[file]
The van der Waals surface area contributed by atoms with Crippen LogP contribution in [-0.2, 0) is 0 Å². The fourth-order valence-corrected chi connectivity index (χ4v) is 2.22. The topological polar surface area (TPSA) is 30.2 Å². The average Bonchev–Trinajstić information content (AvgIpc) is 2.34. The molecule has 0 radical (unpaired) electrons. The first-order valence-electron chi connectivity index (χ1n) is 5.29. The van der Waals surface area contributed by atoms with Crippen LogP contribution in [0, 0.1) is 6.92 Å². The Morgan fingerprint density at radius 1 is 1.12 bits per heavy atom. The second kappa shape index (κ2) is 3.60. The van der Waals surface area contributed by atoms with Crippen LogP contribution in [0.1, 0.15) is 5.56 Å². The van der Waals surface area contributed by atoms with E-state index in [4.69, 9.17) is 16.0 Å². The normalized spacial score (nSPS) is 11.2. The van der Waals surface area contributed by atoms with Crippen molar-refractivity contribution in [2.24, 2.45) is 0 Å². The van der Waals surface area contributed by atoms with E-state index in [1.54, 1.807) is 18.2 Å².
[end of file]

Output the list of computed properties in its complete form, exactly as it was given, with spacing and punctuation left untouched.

The van der Waals surface area contributed by atoms with Crippen LogP contribution in [-0.2, 0) is 0 Å². The fourth-order valence-corrected chi connectivity index (χ4v) is 2.22. The topological polar surface area (TPSA) is 30.2 Å². The average Bonchev–Trinajstić information content (AvgIpc) is 2.34. The molecule has 0 radical (unpaired) electrons. The first-order valence-electron chi connectivity index (χ1n) is 5.29. The van der Waals surface area contributed by atoms with Crippen LogP contribution in [0, 0.1) is 6.92 Å². The Morgan fingerprint density at radius 1 is 1.12 bits per heavy atom. The second kappa shape index (κ2) is 3.60. The van der Waals surface area contributed by atoms with Crippen LogP contribution in [0.1, 0.15) is 5.56 Å². The van der Waals surface area contributed by atoms with E-state index in [4.69, 9.17) is 16.0 Å². The normalized spacial score (nSPS) is 11.2. The van der Waals surface area contributed by atoms with Crippen molar-refractivity contribution in [2.24, 2.45) is 0 Å². The van der Waals surface area contributed by atoms with E-state index in [1.54, 1.807) is 18.2 Å².